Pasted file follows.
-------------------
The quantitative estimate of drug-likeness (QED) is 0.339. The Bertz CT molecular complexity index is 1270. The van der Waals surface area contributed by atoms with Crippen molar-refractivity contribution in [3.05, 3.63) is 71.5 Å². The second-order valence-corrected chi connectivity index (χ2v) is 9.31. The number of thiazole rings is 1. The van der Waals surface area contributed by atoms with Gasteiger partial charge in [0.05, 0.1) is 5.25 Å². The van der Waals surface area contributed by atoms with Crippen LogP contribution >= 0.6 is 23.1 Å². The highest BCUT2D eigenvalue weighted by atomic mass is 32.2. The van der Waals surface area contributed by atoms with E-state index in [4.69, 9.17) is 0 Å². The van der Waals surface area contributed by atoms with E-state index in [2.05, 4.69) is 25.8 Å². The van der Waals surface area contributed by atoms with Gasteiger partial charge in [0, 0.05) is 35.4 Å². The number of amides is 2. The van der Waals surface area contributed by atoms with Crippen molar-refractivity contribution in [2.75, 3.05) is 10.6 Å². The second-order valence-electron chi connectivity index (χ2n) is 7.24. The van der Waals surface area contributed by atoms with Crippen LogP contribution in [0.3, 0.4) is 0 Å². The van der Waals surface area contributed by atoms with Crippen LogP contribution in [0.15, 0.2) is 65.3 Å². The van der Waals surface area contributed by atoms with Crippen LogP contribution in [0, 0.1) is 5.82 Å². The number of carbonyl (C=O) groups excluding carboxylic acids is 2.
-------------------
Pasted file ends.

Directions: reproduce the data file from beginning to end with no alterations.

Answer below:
The quantitative estimate of drug-likeness (QED) is 0.339. The Bertz CT molecular complexity index is 1270. The van der Waals surface area contributed by atoms with Crippen molar-refractivity contribution in [3.05, 3.63) is 71.5 Å². The second-order valence-corrected chi connectivity index (χ2v) is 9.31. The number of thiazole rings is 1. The van der Waals surface area contributed by atoms with Gasteiger partial charge in [0.05, 0.1) is 5.25 Å². The van der Waals surface area contributed by atoms with Crippen LogP contribution >= 0.6 is 23.1 Å². The highest BCUT2D eigenvalue weighted by atomic mass is 32.2. The van der Waals surface area contributed by atoms with E-state index in [4.69, 9.17) is 0 Å². The van der Waals surface area contributed by atoms with E-state index in [2.05, 4.69) is 25.8 Å². The van der Waals surface area contributed by atoms with Gasteiger partial charge in [0, 0.05) is 35.4 Å². The number of amides is 2. The van der Waals surface area contributed by atoms with Crippen molar-refractivity contribution in [2.75, 3.05) is 10.6 Å². The second-order valence-electron chi connectivity index (χ2n) is 7.24. The van der Waals surface area contributed by atoms with Crippen LogP contribution in [0.3, 0.4) is 0 Å². The van der Waals surface area contributed by atoms with Crippen LogP contribution in [0.15, 0.2) is 65.3 Å². The van der Waals surface area contributed by atoms with Crippen LogP contribution in [0, 0.1) is 5.82 Å². The number of carbonyl (C=O) groups excluding carboxylic acids is 2.